The Future Fisheries Improvement Program is proposing to provide partial funding to a project calling for the replacement of an undersized culvert located at a U.S. Forest Service road crossing on Klondike Creek with a free-span concrete bridge. The existing 48-inch in diameter culvert is undersized, impedes upstream fish passage in higher flows and is causing impairments to the stream channel. Replacing this culvert with a bridge would improve migratory connectivity to approximately 3 miles of upper Klondike Creek. The intent of the project is to improve upstream fish passage for a non-hybridized population of westslope cutthroat trout. The project site is located on Klondike Creek approximately 4 miles northwest of the town of Lincoln in Lewis and Clark County. (Development, Improvements, and Enhancements - 01/15/2013)
The Future Fisheries Program tentatively plans to provide partial funding for a project calling for the replacement of a push-up diversion dam located on Harvey Creek with construction of a rock cross vane. Harvey Creek is a tributary to the Clark Fork River. The intent of the project is to improve habitat conditions for populations of bull trout and genetically pure westslope cutthroat trout residing in Harvey Creek. The project site is located on the Harvey Creek Ranch approximately 3 miles southwest of Bearmouth in Granite County. (Development, Improvements, and Enhancements - 01/15/2013)
Fish, Wildlife & Parks is proposing a project to stabilize a portion of the Pumpkin Creek bank that significantly eroded during flooding and high water events in the spring of 2011. The high water and flooding caused the creek bank to erode and wash out the access road within Twelve Mile FAS. We would like to stabilize this portion of the Pumpkin Creek bank to prevent future erosion issues within this site. (Restoration & Rehabilitation - 01/14/2013)
FWP SEEKS COMMENT ON COMMERCIAL FISHING REGULATIONS
Montana Fish, Wildlife & Parks is seeking comment on proposed commercial fishing regulations on Lake Helena and Canyon Ferry Reservoir for the harvest of carp. The proposed regulations for 2013 specify the areas where carp can be harvested and the process for reporting commercial operations to FWP prior to fishing. Special regulations would help protect nesting waterfowl on Lake Helena and prevent conflicts with recreational anglers on Canyon Ferry. The FWP Commission is authorized to approve one commercial fishing operation for each body of water and to set the regulations. Only one individual has applied for the 2013 commercial fishing permit to harvest carp from Canyon Ferry Reservoir and Lake Helena. Comments are due by February 11, 2013.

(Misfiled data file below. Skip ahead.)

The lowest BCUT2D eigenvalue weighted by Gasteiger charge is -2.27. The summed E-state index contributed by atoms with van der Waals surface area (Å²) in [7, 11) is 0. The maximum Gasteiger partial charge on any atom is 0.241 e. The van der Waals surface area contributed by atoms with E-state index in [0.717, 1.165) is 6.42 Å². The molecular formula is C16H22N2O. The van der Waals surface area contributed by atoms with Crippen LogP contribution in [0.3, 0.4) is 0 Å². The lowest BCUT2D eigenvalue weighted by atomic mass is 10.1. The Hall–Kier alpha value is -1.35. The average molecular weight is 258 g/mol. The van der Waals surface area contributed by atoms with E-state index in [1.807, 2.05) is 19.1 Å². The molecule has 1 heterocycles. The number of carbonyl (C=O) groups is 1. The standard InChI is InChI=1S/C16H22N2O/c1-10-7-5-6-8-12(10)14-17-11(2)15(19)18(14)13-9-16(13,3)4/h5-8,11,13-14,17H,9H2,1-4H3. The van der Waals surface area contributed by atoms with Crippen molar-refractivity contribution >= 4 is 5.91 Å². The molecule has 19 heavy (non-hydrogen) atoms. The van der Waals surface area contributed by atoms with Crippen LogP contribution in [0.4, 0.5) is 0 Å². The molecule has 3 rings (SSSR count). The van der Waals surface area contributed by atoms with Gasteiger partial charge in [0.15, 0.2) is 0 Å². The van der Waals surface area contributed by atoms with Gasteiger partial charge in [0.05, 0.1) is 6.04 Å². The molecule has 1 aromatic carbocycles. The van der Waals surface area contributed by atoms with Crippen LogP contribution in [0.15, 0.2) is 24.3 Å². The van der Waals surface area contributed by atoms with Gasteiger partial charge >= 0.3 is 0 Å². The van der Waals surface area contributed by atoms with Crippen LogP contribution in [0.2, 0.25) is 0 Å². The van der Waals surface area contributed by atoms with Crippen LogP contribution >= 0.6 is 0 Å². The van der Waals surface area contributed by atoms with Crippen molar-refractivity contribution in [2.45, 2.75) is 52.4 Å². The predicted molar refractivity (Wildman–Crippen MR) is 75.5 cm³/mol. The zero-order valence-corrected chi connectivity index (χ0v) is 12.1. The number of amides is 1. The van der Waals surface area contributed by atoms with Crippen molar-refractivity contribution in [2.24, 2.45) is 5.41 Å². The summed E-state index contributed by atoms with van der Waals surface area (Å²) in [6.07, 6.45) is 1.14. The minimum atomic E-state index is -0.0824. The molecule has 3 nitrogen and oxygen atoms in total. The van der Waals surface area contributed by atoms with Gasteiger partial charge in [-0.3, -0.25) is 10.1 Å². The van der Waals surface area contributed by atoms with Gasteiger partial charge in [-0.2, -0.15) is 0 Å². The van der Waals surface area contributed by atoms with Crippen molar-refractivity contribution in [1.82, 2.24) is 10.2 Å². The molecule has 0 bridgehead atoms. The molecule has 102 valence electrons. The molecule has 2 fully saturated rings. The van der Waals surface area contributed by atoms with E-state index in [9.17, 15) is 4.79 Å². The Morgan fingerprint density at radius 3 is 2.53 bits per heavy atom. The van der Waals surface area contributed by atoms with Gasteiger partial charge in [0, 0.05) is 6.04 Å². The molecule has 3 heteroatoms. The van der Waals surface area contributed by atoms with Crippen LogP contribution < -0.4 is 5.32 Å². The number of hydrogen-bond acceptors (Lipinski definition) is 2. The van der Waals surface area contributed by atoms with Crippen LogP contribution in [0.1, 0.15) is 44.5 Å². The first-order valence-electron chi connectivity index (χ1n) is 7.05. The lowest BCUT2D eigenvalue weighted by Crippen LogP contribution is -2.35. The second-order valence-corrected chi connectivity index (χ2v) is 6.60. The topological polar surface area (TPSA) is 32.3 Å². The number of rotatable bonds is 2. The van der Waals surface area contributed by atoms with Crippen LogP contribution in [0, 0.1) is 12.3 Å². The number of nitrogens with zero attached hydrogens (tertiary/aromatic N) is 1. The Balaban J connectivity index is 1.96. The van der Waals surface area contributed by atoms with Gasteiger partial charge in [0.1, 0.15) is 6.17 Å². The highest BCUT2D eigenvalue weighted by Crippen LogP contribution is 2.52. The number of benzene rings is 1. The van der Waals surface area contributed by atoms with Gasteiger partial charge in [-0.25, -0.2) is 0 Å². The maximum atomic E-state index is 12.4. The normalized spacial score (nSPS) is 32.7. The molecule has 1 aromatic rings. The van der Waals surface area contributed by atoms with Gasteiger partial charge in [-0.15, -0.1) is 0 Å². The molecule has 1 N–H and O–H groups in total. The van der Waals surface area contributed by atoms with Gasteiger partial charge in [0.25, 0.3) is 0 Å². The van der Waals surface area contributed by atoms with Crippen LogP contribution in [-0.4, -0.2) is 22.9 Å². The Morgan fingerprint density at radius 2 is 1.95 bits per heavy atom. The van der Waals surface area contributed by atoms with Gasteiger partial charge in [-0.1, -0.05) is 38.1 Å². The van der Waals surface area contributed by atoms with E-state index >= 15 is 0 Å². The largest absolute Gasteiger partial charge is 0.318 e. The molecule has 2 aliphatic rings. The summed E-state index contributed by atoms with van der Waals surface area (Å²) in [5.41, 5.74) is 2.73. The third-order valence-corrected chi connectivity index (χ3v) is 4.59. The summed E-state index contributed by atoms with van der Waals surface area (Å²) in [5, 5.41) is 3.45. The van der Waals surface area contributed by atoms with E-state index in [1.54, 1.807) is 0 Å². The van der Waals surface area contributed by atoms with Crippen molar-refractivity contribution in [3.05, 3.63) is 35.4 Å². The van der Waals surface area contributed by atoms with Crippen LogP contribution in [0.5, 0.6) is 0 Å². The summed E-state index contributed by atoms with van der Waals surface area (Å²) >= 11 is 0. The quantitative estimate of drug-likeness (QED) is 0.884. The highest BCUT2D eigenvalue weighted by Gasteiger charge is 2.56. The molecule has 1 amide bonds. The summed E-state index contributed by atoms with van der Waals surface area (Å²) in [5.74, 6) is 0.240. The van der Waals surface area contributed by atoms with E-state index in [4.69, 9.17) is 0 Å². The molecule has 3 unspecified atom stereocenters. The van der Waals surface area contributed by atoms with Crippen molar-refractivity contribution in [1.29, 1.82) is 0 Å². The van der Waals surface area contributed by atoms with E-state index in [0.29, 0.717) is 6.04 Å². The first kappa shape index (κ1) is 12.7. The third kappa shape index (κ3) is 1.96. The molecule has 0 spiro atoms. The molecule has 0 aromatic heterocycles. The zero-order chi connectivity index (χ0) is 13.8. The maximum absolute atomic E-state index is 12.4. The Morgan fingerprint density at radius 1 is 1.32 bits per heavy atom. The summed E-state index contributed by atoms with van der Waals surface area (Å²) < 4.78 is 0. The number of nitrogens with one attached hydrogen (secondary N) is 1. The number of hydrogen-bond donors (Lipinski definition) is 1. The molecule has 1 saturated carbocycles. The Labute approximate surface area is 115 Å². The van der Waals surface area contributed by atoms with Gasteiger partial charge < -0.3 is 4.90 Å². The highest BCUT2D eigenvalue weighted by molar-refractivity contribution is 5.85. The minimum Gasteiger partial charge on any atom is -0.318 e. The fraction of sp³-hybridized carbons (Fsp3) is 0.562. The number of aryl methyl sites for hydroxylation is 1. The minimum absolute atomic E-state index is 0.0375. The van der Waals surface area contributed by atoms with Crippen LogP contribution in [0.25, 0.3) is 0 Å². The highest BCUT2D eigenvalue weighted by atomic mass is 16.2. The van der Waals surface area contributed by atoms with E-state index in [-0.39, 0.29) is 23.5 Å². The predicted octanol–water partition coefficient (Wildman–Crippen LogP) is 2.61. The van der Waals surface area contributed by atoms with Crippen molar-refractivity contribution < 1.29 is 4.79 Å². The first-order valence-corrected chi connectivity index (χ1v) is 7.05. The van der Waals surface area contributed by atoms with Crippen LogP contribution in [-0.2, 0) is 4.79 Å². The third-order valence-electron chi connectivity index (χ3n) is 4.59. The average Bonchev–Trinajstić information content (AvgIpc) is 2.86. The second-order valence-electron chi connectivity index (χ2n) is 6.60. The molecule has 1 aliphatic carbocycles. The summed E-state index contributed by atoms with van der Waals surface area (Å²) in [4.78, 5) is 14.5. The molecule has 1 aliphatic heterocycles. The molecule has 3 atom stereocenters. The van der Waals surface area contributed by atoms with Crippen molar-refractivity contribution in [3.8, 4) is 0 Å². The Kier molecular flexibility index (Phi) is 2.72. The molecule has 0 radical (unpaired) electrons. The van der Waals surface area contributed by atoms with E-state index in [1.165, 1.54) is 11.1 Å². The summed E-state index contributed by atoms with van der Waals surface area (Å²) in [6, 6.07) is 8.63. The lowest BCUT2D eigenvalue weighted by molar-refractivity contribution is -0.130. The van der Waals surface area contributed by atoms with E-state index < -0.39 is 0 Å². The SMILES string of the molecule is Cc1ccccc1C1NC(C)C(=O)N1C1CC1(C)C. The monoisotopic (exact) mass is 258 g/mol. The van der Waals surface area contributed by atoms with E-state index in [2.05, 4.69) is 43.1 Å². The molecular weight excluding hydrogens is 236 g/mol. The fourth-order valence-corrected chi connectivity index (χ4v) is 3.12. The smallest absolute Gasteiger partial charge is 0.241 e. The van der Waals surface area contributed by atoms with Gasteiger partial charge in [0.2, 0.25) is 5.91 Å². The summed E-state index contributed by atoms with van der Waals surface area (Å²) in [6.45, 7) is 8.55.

(Fishing - 01/11/2013)
Surveys in the headwaters of Crawford Creek in 2003 documented the presence of a small population of pure native westslope cutthroat trout (WCT) above a waterfall barrier. Downstream Crawford Creek supported brook trout and hybridized WCT trout. A barrier was constructed on lower Crawford Creek in 2005. In 2006, approximately 1.5 miles of Crawford Creek upstream of the constructed fish barrier was treated with rotenone (EA 5/16/2006; DN 8/28/2006). A total of 196 live juvenile and adult WCT were transferred in 2007 and 2008 to the fishless habitat in Crawford Creek. Surveys in 2009 found rainbow and hybrid trout above the fish barrier. The Lewis and Clark National Forest identified a road crossing and culvert replacement project 0.10 miles downstream of the current failing fish barrier and was designed to meet requirements of both the USFS and the stringent criteria for a fish barrier. In the EA, we proposed using rotenone to remove hybridized fish from the lower reaches of Crawford Creek (1 to 1.5 miles of stream) after replacement of the old and inadequate culvert with the new culvert/fish barrier. Non-hybridized WCT remaining in the headwaters of Crawford Creek would then naturally re-populate the lower reaches of stream. The proposed action is nearly identical to the selected action described in the original EA (EA 5/16/2006; DN 8/28/2006). Under the proposed action, approximately 0.10 miles of additional downstream habitat would be treated with rotenone. Only the length of stream supporting non-native fishes would be treated. Non-hybridized WCT may currently occupy the headwaters of previously treated areas of Crawford Creek. These headwater areas would be assessed and eliminated from treatment plans. The level of environmental and human impacts described and addressed in the original EA are essentially unchanged. The proposed alternative would increase the total miles of stream holding non-hybridized WCT by approximately 5 percent in the Belt Creek Drainage. It is my decision to proceed with the restoration project to remove fish with piscicides in the stream reach above a constructed culvert fish barrier on Crawford Creek (Belt Creek Drainage) and allow the pure strain of WCT above the natural upstream barrier to repopulate the lower reaches. This alternative provides the best opportunity to benefit the conservation and restoration of WCT in Montana, will help relieve ESA listing pressure, and will also serve as to illustrate the State’s commitment to perpetuating native fish species.
(Decision Notices - 01/07/2013)